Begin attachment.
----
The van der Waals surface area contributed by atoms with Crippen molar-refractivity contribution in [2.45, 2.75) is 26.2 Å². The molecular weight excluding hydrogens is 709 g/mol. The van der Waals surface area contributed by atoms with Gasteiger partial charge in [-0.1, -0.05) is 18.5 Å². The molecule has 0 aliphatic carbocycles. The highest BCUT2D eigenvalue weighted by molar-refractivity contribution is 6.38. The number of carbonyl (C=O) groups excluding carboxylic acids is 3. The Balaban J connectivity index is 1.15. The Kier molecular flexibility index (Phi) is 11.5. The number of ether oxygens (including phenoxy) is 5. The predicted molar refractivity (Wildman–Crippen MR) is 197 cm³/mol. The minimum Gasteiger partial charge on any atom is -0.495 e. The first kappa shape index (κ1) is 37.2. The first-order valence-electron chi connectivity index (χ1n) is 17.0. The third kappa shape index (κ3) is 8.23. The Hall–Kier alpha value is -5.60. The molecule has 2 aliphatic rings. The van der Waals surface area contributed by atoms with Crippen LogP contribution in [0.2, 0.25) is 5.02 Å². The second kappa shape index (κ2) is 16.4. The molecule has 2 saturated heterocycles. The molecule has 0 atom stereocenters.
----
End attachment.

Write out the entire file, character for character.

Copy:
The van der Waals surface area contributed by atoms with Crippen molar-refractivity contribution in [2.45, 2.75) is 26.2 Å². The molecular weight excluding hydrogens is 709 g/mol. The van der Waals surface area contributed by atoms with Gasteiger partial charge in [-0.1, -0.05) is 18.5 Å². The molecule has 0 aliphatic carbocycles. The highest BCUT2D eigenvalue weighted by molar-refractivity contribution is 6.38. The number of carbonyl (C=O) groups excluding carboxylic acids is 3. The Balaban J connectivity index is 1.15. The Kier molecular flexibility index (Phi) is 11.5. The number of ether oxygens (including phenoxy) is 5. The predicted molar refractivity (Wildman–Crippen MR) is 197 cm³/mol. The minimum Gasteiger partial charge on any atom is -0.495 e. The first kappa shape index (κ1) is 37.2. The first-order valence-electron chi connectivity index (χ1n) is 17.0. The third kappa shape index (κ3) is 8.23. The Hall–Kier alpha value is -5.60. The molecule has 2 aliphatic rings. The van der Waals surface area contributed by atoms with Crippen LogP contribution in [0.2, 0.25) is 5.02 Å². The second kappa shape index (κ2) is 16.4. The molecule has 2 saturated heterocycles. The molecule has 0 atom stereocenters.